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    Epitomes of Fantasy in the Bedford Essay

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    Original symbols of beauty and objects of fantasy morph into disgust inducing forms in the shape of hands. Jumping head first into a loveless marriage with fantasies of everlasting love is the downfall of one marriage while a birthmark which was said to have added to the attraction becomes the decisive key to death in another. Both “The Hand” by Sidonie-Gabrielle Colette and “The Birthmark” by Nathaniel Hawthorne give voice to women who, in one form or another, encounter a hand that they originally admire but which all too soon after marriage becomes repulsive. Hands, marriage and male domination are all key factors within both stories.

    The young wife in Colette’s story is introduced lying beside her husband, in cozy yet strangely different surroundings than in what she grew up. While he sleeps, she draws in her mind the details that are shaping and outlining their estranged marriage. “Too happy to sleep” (Bedford 259), she thinks to herself giddily. She feels a tremor go through the arm she lies upon and glances at the hand that the arm is attached to. Staring at it, multiple thoughts run through her mind and she becomes entranced by it, becoming speechless in its description and becoming frightened when “an electric jolt ran through the hand” (Bedford 260). The words begin to flow and the hand has now become “vile” and “apelike”. Hawthorne’s young wife, Georgina, is also fascinated with a hand, not of the physical form but as a birthmark upon her left cheek. “It has been so often called a charm that I was simple enough to imagine it might be so” (Bedford 402), she replies to her husband, Aylmer. The opinions and looks from Aylmer eventually change Georgina’s perspective and she begins to hate the mark on her cheek: “Not even Aylmer now hated it so much as she” (Bedford 408). This transformation of views on a particular “object” going from like to dislike is one of the core similar elements in both stories.

    Both Colette and Hawthorne’s female characters are recently married to man whom they both think they love. For the young wife, her marriage is a change in environment and a dream-like state, though literal reality in this case, to a recently widowed man whose background she does not know. For Georgina, her marriage is to a scientist, well-known for his effective discoveries, and who initially loves her for her “perfect” looks. The young wife realizes through the monstrous hand that she has gotten herself into a bind that she could no longer escape, a marriage where love was not the deciding factor and the deciding factor becomes something she deeply regrets. Georgina becomes well aware of the disgust her husband has for the mark on her face and she suspects that the love that drove him to marry her was slowly losing the battle with the disgust that becomes clearly evident in his reactions upon seeing her face. Both marriages begin to deteriorate and in both cases, a night of deep observation was all it took.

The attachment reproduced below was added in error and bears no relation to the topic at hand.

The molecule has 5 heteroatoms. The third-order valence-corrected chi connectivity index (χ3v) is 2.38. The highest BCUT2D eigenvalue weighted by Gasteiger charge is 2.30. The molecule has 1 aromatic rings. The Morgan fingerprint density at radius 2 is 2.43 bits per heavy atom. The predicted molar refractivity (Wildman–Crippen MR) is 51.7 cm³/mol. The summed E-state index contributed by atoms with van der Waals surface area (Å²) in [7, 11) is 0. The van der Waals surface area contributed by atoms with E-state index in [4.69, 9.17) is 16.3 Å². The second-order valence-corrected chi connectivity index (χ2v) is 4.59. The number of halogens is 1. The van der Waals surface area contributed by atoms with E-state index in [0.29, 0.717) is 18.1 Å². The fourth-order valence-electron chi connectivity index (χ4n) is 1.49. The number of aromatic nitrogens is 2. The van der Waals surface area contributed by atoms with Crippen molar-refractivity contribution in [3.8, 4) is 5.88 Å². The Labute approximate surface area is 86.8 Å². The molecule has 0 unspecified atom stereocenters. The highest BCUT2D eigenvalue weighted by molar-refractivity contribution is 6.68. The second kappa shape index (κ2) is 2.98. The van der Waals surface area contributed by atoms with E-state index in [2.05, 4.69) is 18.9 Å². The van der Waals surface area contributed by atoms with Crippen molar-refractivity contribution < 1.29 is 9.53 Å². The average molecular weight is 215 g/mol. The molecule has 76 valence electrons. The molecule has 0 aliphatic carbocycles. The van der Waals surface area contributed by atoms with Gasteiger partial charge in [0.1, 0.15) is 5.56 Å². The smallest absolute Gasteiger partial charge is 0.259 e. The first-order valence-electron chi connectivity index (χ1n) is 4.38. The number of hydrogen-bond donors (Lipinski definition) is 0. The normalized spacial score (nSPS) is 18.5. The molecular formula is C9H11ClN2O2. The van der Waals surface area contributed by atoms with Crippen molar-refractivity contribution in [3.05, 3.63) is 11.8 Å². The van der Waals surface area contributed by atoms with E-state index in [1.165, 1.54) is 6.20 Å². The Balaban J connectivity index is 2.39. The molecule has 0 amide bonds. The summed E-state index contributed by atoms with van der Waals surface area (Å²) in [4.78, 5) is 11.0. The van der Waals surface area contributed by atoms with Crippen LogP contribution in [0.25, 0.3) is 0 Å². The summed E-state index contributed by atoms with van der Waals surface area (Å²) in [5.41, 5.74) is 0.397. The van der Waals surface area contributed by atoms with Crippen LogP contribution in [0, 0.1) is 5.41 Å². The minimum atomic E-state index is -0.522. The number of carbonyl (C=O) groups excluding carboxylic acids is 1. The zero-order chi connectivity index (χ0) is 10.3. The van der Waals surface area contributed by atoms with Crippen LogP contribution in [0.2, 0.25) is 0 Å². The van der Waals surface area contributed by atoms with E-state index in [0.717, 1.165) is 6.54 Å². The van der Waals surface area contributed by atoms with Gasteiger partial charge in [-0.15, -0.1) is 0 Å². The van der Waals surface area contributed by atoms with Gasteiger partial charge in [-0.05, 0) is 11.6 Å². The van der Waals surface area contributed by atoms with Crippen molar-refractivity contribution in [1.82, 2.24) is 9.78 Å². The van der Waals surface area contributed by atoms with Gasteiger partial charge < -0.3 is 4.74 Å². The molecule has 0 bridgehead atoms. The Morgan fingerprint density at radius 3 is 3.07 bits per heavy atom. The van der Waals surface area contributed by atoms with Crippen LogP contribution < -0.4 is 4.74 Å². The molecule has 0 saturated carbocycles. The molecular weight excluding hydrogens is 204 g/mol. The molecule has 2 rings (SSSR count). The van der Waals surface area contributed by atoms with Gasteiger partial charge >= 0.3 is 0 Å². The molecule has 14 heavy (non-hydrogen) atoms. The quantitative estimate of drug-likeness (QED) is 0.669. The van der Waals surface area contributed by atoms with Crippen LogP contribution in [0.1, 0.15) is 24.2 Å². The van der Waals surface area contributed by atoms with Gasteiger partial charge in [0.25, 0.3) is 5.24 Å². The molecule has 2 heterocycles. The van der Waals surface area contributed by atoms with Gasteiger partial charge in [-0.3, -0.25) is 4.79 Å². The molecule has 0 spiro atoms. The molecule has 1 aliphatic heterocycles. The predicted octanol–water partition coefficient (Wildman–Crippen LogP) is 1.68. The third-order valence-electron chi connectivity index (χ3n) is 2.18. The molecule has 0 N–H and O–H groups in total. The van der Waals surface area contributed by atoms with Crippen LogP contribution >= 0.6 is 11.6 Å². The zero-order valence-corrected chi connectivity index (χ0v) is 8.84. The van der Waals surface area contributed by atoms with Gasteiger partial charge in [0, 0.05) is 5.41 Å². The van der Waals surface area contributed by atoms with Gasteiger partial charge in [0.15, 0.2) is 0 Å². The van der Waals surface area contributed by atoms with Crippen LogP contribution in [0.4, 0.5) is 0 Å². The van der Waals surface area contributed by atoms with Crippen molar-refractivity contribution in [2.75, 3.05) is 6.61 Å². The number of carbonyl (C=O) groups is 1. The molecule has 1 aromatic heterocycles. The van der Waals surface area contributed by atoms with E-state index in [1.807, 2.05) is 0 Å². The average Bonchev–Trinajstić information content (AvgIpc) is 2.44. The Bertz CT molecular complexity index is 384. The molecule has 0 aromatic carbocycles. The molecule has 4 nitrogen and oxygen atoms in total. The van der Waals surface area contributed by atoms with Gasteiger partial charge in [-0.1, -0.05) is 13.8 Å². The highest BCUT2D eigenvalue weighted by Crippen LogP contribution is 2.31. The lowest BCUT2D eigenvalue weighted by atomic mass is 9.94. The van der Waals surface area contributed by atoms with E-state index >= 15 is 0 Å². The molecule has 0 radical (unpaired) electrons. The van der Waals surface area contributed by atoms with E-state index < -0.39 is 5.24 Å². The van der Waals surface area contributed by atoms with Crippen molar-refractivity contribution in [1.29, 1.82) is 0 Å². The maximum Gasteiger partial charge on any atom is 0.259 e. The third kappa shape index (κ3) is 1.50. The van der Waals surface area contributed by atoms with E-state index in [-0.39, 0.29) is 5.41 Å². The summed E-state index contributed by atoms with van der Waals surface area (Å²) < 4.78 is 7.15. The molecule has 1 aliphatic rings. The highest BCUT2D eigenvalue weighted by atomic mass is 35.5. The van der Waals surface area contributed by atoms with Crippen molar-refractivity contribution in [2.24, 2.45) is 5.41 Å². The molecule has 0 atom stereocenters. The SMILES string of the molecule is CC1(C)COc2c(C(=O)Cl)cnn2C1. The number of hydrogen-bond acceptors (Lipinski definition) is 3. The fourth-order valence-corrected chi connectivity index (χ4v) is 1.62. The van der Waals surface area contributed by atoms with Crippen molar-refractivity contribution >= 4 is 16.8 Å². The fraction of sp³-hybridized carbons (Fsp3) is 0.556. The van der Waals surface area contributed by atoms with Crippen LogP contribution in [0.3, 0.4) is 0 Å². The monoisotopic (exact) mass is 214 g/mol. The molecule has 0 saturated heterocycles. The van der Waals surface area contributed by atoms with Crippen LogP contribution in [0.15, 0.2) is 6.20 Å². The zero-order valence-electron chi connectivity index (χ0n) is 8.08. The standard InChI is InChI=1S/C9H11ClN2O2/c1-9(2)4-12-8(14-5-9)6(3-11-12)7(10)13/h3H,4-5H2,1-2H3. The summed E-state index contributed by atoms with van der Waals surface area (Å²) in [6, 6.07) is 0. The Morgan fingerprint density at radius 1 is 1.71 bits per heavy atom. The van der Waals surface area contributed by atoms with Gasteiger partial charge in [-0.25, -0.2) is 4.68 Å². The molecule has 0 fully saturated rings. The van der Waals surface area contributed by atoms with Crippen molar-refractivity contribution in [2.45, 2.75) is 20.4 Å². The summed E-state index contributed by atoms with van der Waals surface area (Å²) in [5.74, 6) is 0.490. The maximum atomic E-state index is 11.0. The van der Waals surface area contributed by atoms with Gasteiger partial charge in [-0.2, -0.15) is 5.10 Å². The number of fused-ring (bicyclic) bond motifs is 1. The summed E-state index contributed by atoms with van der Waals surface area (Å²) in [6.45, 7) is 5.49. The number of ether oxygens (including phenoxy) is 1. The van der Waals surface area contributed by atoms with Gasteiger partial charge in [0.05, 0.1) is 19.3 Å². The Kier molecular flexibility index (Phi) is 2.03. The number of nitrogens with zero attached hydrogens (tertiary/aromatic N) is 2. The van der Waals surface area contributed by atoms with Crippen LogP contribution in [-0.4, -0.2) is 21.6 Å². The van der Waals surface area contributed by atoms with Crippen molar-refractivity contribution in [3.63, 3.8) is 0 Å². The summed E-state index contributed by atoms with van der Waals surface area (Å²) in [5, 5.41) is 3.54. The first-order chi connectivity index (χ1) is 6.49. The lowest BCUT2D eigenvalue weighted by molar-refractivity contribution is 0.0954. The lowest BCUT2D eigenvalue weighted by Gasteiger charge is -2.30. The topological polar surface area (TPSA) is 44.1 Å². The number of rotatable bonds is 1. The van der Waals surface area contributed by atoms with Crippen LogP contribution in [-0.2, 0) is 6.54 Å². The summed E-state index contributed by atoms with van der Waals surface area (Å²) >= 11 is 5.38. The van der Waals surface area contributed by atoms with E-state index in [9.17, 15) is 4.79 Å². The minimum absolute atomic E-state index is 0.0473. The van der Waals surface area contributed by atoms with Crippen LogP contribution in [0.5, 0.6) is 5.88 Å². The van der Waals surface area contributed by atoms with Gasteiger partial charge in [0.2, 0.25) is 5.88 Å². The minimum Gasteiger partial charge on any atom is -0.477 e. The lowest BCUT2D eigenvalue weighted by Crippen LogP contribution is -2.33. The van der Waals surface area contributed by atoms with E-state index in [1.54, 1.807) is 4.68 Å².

As the young wife has only known her husband for a month, she comes to a realization while staring down at his hand. Her fears pronounce awareness about her husband’s hand: strong and in a disconnect way; it belongs to a man who exercises authority, possibly unjustly and oppressively. Colette’s subtle use of the hand is beyond anatomical: it is the terminal part of the human arm used for holding and grasping, an instrument used for the good of humanity but also used to act out harshly and cruelly. The same theme of domination by a man appears in Hawthorne’s piece. Aylmer’s decision to remove Georgina’s birthmark becomes a solid verdict, one that Georgina cannot deny if she is ever to fully have her husband’s love without his shudders of revulsion. His every reaction triggers her own disgust with her marred face and the need to become perfect for him leads her to make the final decision of drinking the concoction which he mixed to remove her mark from within. Yet this removal of nature’s flaw takes away her humanity and the critical reason was her husband’s forceful-no matter how unintentional-method.

    The linking factor between Colette’s piece and Hawthorne’s piece was a hand that, though initially harmless, became the decisive factor in ultimately failed marriages.

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    Epitomes of Fantasy in the Bedford Essay. (2017, Dec 04). Retrieved from

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